I’ll be talking about how to travel from the United States with a pet, specifically dogs and/or cats, in this article. Dan and Angie are bringing their dog, Possum, and Kellie and I are bringing our cats, Katie and Smokey.
Certain rules must be followed, and the rules I’ll be discussing are current as of 2020. Further information on moving to Portugal can be found in the Files section of the private Facebook group, Americans & FriendsPT. Request to join the group to access the files.
The information in this post is from the file “Bringing pets to Portugal: 2020 Guidelines,” by Susan Korthase. Find detailed information on this website, for the US Department of Agriculture Aphis offices with links to the necessary forms.
Prepare Your Pet to Move
All countries in the European Union, including Portugal, require the pet to have a microchip. Once in the EU, a pet passport can be issued for travel between most of the EU countries. A current rabies vaccination is the only requirement for your pet to travel between the member EU countries.
Microchip and Rabies Vaccination
The first thing that your pet will need to travel from the U.S. to Portugal is a microchip. Get the microchip before your pet gets a rabies shot. It must be an ISO 11784/11785 compliant 15-digit pet microchip.
If your pet already has a microchip but it’s different than this type, you will need to do one of three things. Bring your own chip reader, call the arrival airport in Portugal to see if they have a compatible chip reader, or have your vet implant a new chip. If the pet gets a second chip, both chips must be documented with the numbers of the chips and the dates of implantation.
Your pet must have a rabies shot. If it will be your pet’s first rabies shot, or if the prior shot has expired, be sure to get it at least 21 days before travel. There is no waiting period before you fly if it is a booster shot. Be sure that the rabies shot is given after a microchip is implanted AND before the previous rabies shot expires.
For dogs, a tapeworm treatment will not be necessary to enter Portugal.
Your pet will need a health certificate to travel to Portugal. There are two types of certificates, one for accompanied travel (non-commercial transport) and one for commercial transport.
Commercial transport includes pets that do not travel within 5 days of the owner(s), more than 5 dogs, cats, or ferrets which are traveling (with or without the owner), or there is a sale involved in the transport. I’ll not be discussing commercial transport in this article.
Non-Commercial Transport of Pets
For accompanied, non-commercial transport, a licensed veterinarian will need to fill out the non-commercial EU health certificate for Portugal. You can find this certificate in the files section of the Americans & FriendsPT Facebook group. Do this within 10 days of transport.
The veterinarian must be accredited by the USDA, and the certificate must be endorsed by the USDA. You will need to have this certificate within 10 days of travel. If you live near an office of the USDA in your state, call to see if you can drop it off in person. If you can’t, or if there’s no USDA office near you, it’s better to send the certificate to the USDA office in your state by FedEx rather than regular mail. Include a pre-addressed, postage-paid return FedEx envelope.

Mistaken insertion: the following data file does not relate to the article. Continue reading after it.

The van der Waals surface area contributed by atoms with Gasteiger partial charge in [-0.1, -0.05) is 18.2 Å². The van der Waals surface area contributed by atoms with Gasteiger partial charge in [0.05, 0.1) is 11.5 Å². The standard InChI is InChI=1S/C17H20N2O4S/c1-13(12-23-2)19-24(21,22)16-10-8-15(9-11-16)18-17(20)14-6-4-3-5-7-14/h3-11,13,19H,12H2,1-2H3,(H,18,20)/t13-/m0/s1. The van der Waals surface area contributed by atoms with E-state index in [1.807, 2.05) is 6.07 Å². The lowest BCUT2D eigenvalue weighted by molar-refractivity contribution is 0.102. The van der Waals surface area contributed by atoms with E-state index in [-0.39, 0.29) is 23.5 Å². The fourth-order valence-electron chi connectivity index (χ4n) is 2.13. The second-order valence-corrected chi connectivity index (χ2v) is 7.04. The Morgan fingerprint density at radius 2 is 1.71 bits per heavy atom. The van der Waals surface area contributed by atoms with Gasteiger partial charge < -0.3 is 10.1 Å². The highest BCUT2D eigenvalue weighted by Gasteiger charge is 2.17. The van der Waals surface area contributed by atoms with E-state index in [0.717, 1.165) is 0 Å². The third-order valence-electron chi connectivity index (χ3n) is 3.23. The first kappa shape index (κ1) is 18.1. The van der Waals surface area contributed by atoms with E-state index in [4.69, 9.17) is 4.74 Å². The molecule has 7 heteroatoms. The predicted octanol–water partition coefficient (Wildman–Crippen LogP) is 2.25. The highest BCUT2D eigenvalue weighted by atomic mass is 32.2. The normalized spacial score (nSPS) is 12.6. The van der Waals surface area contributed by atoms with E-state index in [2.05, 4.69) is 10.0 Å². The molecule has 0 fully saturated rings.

If you use a military Veterinary Corps Officer or a GS-0701 series civilian government veterinarian employed by the military, the certificate does not need to be sent to the USDA office for endorsement.
For puppies and kittens, rabies shots in the U.S. cannot be given before 12 weeks of age. After vaccination, they must wait 21 days before they will be allowed in Portugal.
Portugal permits the so-called “banned breeds” (Brazilian Fila, American Staffordshire Terrier, Staffordshire Bull Terrier, Dogo Argentino, Japenese Tosa Inu, and Pit Bull Terrier). They must be spayed or neutered. If they are pedigreed, an exemption may be granted.
Owners of these breeds must sign a Statement of Responsibility if one of these dogs is to stay in Portugal for less than 4 months, or a Notification document if the dog will be moving permanently to Portugal.
The policy concerning pets may vary for each airline, but one thing is true about all pets. You need to call your airline before you book to let them know you will be traveling with your pet(s). There is a cost to bring your pets with you, and it varies by airline. Also, most airlines only allow a certain number of animals in the cabin.
For smaller dogs or cats, the pet may be able to fly in the cabin. Each airline has different dimensions of under-seat storage, so check with your airline. Transport your pet in an airline-compliant carrier (generally soft-sided for in-cabin transport). The carrier must have a waterproof liner, secure zippers, and ventilation on all sides.
Larger pets will need to be transported in the cargo/baggage hold in a hard-sided carrier. The airlines have specialized people to handle the animals in cargo. If you have any questions or concerns, call your airline.
Before departure, you MUST notify the veterinary office at your arrival airport by email the time of arrival at the airport. The veterinary office will send you an email with instructions, details of any documents they need, and payment information. If you don’t receive a reply, presume they didn’t get your email and resend it.
Travel Tips for going Through Security with Your Pet